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This is something I’ve been meaning to post for a while, but it kept slipping my mind. In Trowl, one of the features is that the “New Tweet” box will automatically shorten any URLs you copy and paste into it. It’s kind of a limited use case — I’m not sure how many apps out there need this ability — but I thought I’d post the code for anyone who might find it useful.

It also demonstrates a few things, like how to capture the “paste” event in .NET, how to create your own events and how to inherit from .NET’s base controls. So even if you don’t use the URL-shortening capability itself, perhaps it can be used for those things.

The code is relatively straightforward, so I’m not going to go through it line-by-line. But I’d be happy to answer any questions — just leave a comment! And, of course, I’m open to any suggestions :)



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Trowl 0.5.4

With my little vacation next week, I’m probably not going to be able to get a preview version of Trowl out before leaving.  So I thought I’d do a little tour of some of the things to expect in the new version.

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Trowl 0.5 Released!

I don’t normally make blog posts for new releases of Trowl, but I’m making an exception this time.

First of all, I want to thank everyone who has used and contributed to Trowl. This is by no means a large project, but I’m still surprised by how many others like it, and use the program on a daily basis. I’m really happy that something I find useful is also useful to others! I’m incredibly appreciative of all the feedback I’ve received, especially to those of you who have helped me track down and fix bugs in the past. Trowl would not be where it is now without your support!

Second, I want to announce version 0.5. This version does not add much. As the changelog says:
* Adds support for oAuth. Trowl no longer accepts username and password for logging into Twitter. oAuth is the preferred, secure way of authenticating your account, and I’ve tried to make it as painless as possible. Any feedback is welcome!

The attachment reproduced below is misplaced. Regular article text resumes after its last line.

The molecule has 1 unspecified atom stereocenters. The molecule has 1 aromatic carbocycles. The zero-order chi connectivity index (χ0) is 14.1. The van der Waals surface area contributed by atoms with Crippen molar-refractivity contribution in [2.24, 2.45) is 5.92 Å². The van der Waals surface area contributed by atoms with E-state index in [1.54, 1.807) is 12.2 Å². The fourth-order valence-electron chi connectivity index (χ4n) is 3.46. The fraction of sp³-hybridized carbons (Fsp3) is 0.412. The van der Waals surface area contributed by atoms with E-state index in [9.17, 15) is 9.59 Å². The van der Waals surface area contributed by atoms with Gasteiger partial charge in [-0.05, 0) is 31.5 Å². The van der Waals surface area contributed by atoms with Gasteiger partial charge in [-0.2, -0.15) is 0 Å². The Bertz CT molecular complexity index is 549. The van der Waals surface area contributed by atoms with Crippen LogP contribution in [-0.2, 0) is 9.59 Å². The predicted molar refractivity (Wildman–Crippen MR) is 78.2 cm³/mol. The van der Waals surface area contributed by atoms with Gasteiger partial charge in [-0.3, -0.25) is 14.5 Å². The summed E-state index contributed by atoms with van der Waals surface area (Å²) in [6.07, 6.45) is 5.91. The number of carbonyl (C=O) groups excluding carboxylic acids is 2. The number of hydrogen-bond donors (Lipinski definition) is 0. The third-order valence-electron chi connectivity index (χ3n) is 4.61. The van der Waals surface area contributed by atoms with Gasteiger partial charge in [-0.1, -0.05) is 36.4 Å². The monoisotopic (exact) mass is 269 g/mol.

* Twitter is changing the API for retrieving the list of friends at the end of October, so I’ve implemented that change now. Let me know if you have any problems seeing your friends list on the Settings screen.

Switching to oAuth is a relatively big change in the code, but luckily I’ve known that I wanted to do this for a while, so I was able to prepare for most of the impact in the 0.4.x versions.

While you shouldn’t see any difference in how Trowl works once you’ve authenticated your account, it will allow me to get to work quickly on the first new feature after 0.5: multiple accounts! I know several of you have asked for this, so it is now my top priority.

Thank you for your patience, and thank you again for continuing to use Trowl. :o) Remember that you can suggest new features or report bugs at any time at the Google Group.

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Does Usability Come From The Users?

I’ve been watching the development of Windows 7 pretty closely, mostly because Microsoft has been relatively forthcoming on their development of it via their Engineering Windows 7 blog. It was particularly interesting in the few months before the beta dropped, because they talked about certain aspects of Windows in the abstract — how critical the taskbar is to the OS, how many windows a typical user has open, etc. It was sort of a smattering of theory which you could only assume was being used by Microsoft to mold the next iteration of the OS — but you weren’t really sure.

Now that the beta has arrived, and talk of the RC is rampant, it is all too clear that they were definitely molding the next iteration — almost to a fault.

And so the question I’ve come to ask myself recently is: what is the best way to create a new feature? In Steven Sinofsky’s very strangely worded post recently, he puts it like this:

A quick story from years ago working on Office, many years ago before the development of telemetry and the internet deciding what features to put in a release of Office could really be best described as a battle. The battle took place in conference rooms where people would basically debate until one or more parties gave up from fatigue (mental or otherwise)—essentially adrenaline-based product development. […] Fast forward to the development of Windows 7 and we’re focused on using data to help inform decisions we make. This data takes many forms and helps in many ways. I know a lot of folks have questions about the data – is it representative, how does it help fix things people should be using but don’t, what about doing new things, and so on. Data is an important element of making decisions, but not a substitute for clear product goals, meaningful customer engagement, and working across the ecosystem to bring Windows 7 to customers.

I think the first part is very telling about why Microsoft has a reputation of creating illogical and painful UIs. Putting a bunch of software engineers — who aren’t exactly UI experts to begin with — in a box to fight over features & design is stupid.

But the second part begs the question, is using telemetry data to shape your features and UI any better?
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